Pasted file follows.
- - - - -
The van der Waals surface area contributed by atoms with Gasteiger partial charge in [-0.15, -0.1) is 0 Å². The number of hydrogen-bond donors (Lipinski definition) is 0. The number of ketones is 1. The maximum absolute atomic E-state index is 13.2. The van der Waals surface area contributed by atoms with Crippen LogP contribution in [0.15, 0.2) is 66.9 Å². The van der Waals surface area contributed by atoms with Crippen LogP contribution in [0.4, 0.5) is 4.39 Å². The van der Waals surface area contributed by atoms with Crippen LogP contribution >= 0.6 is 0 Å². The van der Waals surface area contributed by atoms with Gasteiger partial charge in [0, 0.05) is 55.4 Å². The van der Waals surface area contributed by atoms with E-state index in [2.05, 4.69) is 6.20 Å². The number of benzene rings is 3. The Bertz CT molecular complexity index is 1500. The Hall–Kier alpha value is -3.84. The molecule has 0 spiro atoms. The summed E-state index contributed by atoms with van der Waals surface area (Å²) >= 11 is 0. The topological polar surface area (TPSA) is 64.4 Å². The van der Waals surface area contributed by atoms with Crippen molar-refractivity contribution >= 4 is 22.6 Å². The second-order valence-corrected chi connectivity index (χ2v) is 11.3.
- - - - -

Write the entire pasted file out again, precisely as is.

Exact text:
The van der Waals surface area contributed by atoms with Gasteiger partial charge in [-0.15, -0.1) is 0 Å². The number of hydrogen-bond donors (Lipinski definition) is 0. The number of ketones is 1. The maximum absolute atomic E-state index is 13.2. The van der Waals surface area contributed by atoms with Crippen LogP contribution in [0.15, 0.2) is 66.9 Å². The van der Waals surface area contributed by atoms with Crippen LogP contribution in [0.4, 0.5) is 4.39 Å². The van der Waals surface area contributed by atoms with Crippen LogP contribution >= 0.6 is 0 Å². The van der Waals surface area contributed by atoms with Gasteiger partial charge in [0, 0.05) is 55.4 Å². The van der Waals surface area contributed by atoms with E-state index in [2.05, 4.69) is 6.20 Å². The number of benzene rings is 3. The Bertz CT molecular complexity index is 1500. The Hall–Kier alpha value is -3.84. The molecule has 0 spiro atoms. The summed E-state index contributed by atoms with van der Waals surface area (Å²) >= 11 is 0. The topological polar surface area (TPSA) is 64.4 Å². The van der Waals surface area contributed by atoms with Crippen molar-refractivity contribution >= 4 is 22.6 Å². The second-order valence-corrected chi connectivity index (χ2v) is 11.3.